[pydotorg-www] [Pydotorg] Mercurial mirror

anatoly techtonik techtonik at gmail.com
Sun Apr 18 09:42:23 CEST 2010


On Sat, Apr 17, 2010 at 2:12 PM, "Martin v. Löwis" <martin at v.loewis.de> wrote:
>> The main idea is to allow people publish patch queues for review if
>> they do not have access to repository.
>
> That can be *easily* done with subversion also. PLEASE wait with such
> proposals until the actual need occurs: WHO wants to publish patches,
> and what patches specifically?

I have no idea how public patch queue management can *easily* be done
with Subversion. I am sure everybody out there would appreciate a
short proof-of-concept on how do you manage patches for projects for
which you do not have commit privileges. This will go straight into
community guide if we'll have one. Who knows - maybe after your
tutorial people will find the contribution process less cumbersome and
we will see a number of great patches popping up.

About WHO. I am, and those people who agree that maintenance of
various products that constitute Python services, their upgrade and
extension would be much better if we maintain those customizations as
series of patches to original upstream version. This is a way how
Debian, FreeBSD and other projects make packages compatible
independently of the upstream.

WHAT patches. First of all note that it is patch queue - one patch
depends on the other and they may even form directed acyclic graph
(DAG). Currently I want to see modifications to our Wiki in clear form
to be able to upgrade it and check that nothing is broken. I hope I am
not alone. There are issues with spam constantly creeping in in
hideous way, pages that can not be deleted, etc. Reread MoinMoin log
for all these years to compare which commits are missing is physically
impossible.

Patch queue can be applied to a newer version of MoinMoin and you can
see which patches are integrated upsteam, which fail and need to be
refreshed, so the process of upgrade will be much easier. People may
also maintain their *public* branches to *collaborate* on new
customizations and propose them once these customizations are
polished. Even if customization is not complete, everybody can pick up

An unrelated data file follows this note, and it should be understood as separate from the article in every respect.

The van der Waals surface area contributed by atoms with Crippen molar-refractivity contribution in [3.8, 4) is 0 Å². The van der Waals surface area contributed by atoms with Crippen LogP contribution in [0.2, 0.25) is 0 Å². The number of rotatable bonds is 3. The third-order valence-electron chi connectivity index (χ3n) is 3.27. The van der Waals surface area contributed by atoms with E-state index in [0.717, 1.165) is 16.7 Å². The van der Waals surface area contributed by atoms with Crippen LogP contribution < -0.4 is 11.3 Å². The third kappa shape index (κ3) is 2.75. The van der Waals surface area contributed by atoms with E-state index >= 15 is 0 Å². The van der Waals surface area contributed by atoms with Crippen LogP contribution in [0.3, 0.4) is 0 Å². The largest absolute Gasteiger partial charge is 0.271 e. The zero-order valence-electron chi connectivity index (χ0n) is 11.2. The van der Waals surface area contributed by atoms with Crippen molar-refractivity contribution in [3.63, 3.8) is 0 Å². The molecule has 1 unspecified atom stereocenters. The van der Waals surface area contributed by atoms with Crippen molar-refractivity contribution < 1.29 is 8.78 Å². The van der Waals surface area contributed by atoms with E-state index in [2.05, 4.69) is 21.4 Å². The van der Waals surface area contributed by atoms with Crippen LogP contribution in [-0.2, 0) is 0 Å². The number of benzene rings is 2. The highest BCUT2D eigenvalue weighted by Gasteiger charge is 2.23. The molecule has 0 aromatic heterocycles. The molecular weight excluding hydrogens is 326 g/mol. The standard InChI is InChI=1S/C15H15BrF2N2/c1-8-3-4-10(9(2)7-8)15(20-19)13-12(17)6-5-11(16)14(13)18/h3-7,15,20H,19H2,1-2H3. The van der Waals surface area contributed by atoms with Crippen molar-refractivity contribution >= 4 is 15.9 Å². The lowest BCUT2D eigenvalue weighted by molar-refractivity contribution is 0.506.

patch queue from the state it was left and continue.

>> More than that - Mercurial can provide more than 70% of backend
>> functionality. It already allows importing patches, emailing them,
>> publishing patches in public repositories and sharing then between
>> repositories.
>
> Please drop it. The backend functionality is entirely elsewhere here:
> it's the web server delivering the pages. You are focused too much on
> technology, and too little on actual contribution. Please stop making
> requests for changes until you have ACTUALLY contributed something useful.

"Please wait", "please drop", "please stop", ... What is next? Martin,
I really value your efforts in maintaining python.org and contributing
to various pieces of software on backend. You are doing a lot of work,
but this doesn't mean you do not need help. For me managing all that
would require an enormous amount of time and knowledge. I can't see
how to follow development process with time constraints I have. I see
the solution in patch queues. You have other way, and I ask if you
don't mind sharing your way of doing things?

You are absolutely right when saying that I focused on technology or
tools to be exact. Proper tools save time and make routine and mundane
tasks as easy as playing solitaire, so even secretaries are addicted.
Right now nobody knows how to properly add new useful dynamic services
to python.org in maintainable, scalable and extensible way. I've
already said that static python.org website in 21 century is a shame,
some people took this too personal, but I won't change my opinion. I
won't apologize either, because I don't blame these people who
probably love this site too much.

What can I ACTUALLY contribute? I should ask you - how can I
contribute, and what should I do to actually contribute? To make it a
constructive discussion let's record your answers in Wiki FAQ for
potential contributors.

>> The fact that contribulyzer.py [3] is written in Python leads me to
>> rather philosophical question why contribulyzer.py was not (or could
>> not be) born in Python community?
>
> If you dislike this community too much, maybe you should look for a
> different one?

Oh, the missing "Please leave". =)

Philosophical context assumes a neutral position towards the fact
leaving people think about true reasons themselves.  Some may think
that people in Python Community are mostly developers, who are
overwhelmed with daily tasks, fixing things, reviewing patches,
triaging tracker issues, answering to emails of various OCD junkies
like me, and developers just do not have time to care about new or
potential contributors.  Some may think that all developers, who might
care and change things are already in ACKS, so they are already
satisfied with their proper attribution and do not feel motivated to
change things.

Your reaction is to protect the community you're comfortable with, so
you think that it is a good feature and we could do this. However, you
say that I dislike the community. That's WRONG. I dislike attitude of
some people, but to hate the community I need to exercise more in dark
side of the Force. That I really dislike is the fact that there is no
movement, and I am trying to change this by attracting more people,
discussing problems to create an environment to make contributions
easier and more fun. But if you'll directly ask me to shut up and go
away I'd probably couldn't resist. =)

-- 
anatoly t.


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